Belief is not something that I chose. I tried to choose it. For more than two decades as a non-believer, I wanted to be able to believe, but I couldn’t. Belief was a gift that God just gave me. We all arrive at faith in different ways, and maybe for some people it’s different, but I desired to know if God was real and if He was good and if He really knew us all individually and cared. I wanted to know him and I tried to know him, and it never worked. One day, a switch got flipped or some appropriate time came…and while I was reading in the Bible (which I had done before to no avail), I just received.
So where the work of apologetics is concerned (especially biblical apologetics), I get passionately engaged. It’s worthwhile, and it can be profitable, and I believe that part of what Peter was saying when he told us to always be ready to explain our hope is that we must be prepared to deliver an apologetic when necessary. That said, we have to assess whether the situation at hand is a discipling opportunity or an example of casting pearls before swine. Is this person before us someone who will receive anything we have to say, or is this a person we should turn from and shake the dust off our feet?
Don’t bang your head against a wall until it’s bloody, but keep the main thing (faith that God can soften even the hardest of hearts) in view as the main thing…and do your best.
In the meantime, I highly recommend getting a book on manuscript history. I find it fascinating personally, but it really helps to get through some of the stunning misinformation that has been meme-ified into cute, smug little quips that dismiss the Word of God. the Bible can stand up to criticism and questioning of any kind. I know this because I spent 20 years criticizing it and throwing every question at it that I could come up with. I intend to spend the next 20 throwing questions at it, too. The only difference is that now I have faith that it will answer all of them.
Thank you for writing this. It’s a struggle so many have. We need to get into the Bible, know what it says, and prepare for moments like these. They will happen to all of us, and this is an age of just shocking biblical illiteracy. We need to be the generation that changes that.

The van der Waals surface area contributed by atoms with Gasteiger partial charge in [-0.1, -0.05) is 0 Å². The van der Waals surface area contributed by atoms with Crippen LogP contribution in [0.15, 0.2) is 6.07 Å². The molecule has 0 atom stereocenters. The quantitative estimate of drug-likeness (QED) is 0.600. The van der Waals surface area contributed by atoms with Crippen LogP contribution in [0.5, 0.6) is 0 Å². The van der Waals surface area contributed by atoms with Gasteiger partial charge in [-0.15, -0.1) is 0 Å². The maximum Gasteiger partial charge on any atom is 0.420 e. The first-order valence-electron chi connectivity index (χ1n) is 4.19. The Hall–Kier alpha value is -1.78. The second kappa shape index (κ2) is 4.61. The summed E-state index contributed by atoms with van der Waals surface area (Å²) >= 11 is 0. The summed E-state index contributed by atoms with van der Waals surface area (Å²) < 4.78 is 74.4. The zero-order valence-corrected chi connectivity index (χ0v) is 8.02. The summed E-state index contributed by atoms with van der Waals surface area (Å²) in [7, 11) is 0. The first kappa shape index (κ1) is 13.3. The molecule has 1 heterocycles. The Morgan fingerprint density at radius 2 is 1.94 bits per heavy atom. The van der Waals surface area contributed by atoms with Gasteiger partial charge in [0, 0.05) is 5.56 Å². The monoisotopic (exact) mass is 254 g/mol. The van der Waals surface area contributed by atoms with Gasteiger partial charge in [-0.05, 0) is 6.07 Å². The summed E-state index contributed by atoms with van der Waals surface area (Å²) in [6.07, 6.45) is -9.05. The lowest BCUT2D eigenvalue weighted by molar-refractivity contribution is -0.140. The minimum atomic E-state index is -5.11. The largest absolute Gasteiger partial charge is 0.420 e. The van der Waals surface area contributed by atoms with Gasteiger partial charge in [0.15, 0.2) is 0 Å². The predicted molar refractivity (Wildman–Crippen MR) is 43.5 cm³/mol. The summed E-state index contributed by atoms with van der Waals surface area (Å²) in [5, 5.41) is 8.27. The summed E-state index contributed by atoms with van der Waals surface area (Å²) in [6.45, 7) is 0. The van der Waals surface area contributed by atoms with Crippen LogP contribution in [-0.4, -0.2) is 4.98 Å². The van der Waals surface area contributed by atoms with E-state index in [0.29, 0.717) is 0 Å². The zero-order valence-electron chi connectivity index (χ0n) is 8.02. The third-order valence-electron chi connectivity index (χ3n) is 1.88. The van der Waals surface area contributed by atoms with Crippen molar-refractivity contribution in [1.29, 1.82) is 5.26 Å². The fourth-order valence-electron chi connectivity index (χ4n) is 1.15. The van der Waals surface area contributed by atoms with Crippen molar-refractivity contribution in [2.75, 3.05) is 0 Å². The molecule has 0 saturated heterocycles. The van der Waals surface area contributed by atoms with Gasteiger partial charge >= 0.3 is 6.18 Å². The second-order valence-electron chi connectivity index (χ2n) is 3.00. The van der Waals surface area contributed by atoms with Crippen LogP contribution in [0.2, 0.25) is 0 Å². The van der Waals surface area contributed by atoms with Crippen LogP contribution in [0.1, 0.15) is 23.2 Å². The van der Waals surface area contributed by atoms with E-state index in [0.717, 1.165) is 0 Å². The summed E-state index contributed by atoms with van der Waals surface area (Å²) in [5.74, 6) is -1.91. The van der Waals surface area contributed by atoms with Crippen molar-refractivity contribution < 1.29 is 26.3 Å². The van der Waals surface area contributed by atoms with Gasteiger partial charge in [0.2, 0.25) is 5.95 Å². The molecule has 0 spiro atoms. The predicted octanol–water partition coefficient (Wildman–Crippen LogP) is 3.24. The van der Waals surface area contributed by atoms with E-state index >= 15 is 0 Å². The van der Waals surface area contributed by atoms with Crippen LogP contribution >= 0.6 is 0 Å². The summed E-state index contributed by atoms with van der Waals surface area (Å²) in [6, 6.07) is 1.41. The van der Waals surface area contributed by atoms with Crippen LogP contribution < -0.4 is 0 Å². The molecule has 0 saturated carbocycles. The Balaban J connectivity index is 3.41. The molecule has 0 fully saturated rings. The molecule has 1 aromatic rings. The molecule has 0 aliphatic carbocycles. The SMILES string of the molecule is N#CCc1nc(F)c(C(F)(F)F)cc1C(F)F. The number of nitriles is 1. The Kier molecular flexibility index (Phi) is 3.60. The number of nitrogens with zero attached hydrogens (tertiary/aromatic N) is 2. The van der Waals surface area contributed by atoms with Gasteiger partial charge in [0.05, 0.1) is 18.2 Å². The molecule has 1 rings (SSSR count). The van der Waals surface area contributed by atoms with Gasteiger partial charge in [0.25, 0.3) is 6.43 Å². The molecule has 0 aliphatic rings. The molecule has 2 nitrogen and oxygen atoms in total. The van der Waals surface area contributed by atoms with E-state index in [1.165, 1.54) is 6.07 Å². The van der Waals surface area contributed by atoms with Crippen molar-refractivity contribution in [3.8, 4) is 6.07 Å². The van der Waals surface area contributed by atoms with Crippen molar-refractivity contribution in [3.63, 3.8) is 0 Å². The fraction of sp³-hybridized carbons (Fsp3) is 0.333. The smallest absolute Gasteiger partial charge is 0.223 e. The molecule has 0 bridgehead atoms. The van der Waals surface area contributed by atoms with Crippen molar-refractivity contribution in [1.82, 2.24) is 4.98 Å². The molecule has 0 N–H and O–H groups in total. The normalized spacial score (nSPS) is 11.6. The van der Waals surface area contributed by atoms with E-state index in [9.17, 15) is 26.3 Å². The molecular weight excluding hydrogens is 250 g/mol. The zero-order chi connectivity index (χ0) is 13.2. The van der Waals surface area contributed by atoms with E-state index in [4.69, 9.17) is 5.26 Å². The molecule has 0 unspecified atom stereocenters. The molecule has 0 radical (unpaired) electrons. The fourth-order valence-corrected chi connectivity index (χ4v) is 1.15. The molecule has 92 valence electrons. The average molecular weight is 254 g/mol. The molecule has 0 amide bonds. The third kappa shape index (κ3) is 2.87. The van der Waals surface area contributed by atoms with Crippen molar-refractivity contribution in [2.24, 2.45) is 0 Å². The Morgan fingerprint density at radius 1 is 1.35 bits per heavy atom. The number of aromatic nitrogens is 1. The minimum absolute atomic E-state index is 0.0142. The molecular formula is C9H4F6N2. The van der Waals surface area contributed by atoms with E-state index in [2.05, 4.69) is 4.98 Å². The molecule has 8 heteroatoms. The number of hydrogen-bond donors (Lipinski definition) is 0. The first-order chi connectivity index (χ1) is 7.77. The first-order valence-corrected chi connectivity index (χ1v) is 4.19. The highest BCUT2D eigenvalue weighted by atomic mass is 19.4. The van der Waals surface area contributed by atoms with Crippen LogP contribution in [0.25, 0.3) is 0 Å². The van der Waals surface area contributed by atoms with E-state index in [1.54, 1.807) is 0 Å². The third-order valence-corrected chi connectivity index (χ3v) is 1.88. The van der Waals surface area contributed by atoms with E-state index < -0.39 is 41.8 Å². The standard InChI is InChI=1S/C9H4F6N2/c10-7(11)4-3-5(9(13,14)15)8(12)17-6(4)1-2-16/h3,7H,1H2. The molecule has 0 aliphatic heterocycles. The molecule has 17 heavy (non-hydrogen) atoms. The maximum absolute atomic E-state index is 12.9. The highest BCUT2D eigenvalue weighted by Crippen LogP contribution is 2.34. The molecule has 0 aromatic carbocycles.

Thanks for your comment. You make a good point about Christians predating the Bible and about researching the manuscript history. Any recommendations on a book or books?
Oh my goodness, yes. 🙂
Anything by Bruce Metzger will assist you with the history of how the New Testament was put together. The one I have is “The Text of the New Testament.” It’s an old one I bought used, so I think it’s been updated and may have a different title. So just look up Bruce Metzger. He’s widely heralded by scholars of all denominations as a sort of standard on New Testament manuscript history (the story of how the New Testament became the New Testament).
As for the Old Testament, I went through that history listening to podcasts from Dr. Michael Heiser. He’s very wordy and very academic, but his series on how the Bible got put together is pretty amazing. His podcast is called “The Naked Bible.” You can just scroll to the oldest episodes to look for his talk on the history of the Old Testament.
As to the actual content of the Bible and how to defend it, I find that the first hurdle is always know what it says…and that takes longer, I’m afraid.
I’ve been sort of obsessed with bible study for the last three years, and what I’ve learned is that there is a lot left to learn. Having admitted that up front, however, I can tell you that there is a lot of stuff in there that looks really ugly if you isolate verses (which is what we run into with these sorts of “your Bible is awful/fake/fiction” statements). Cultural context and the context of the passage the verse got plucked from will clarify almost all of it.
The rough passages of the OT are the reason I’m on WordPress. I had the same moment of, “How are we supposed to explain this stuff to people?” And I decided I’d rather do it myself than wait around for someone else. Ha ha.
Anyway, I hope those two recommends are useful to you. Even if they don’t work for you as they did for me, I can promise that there is work out there to help us answer these questions and challenges for people.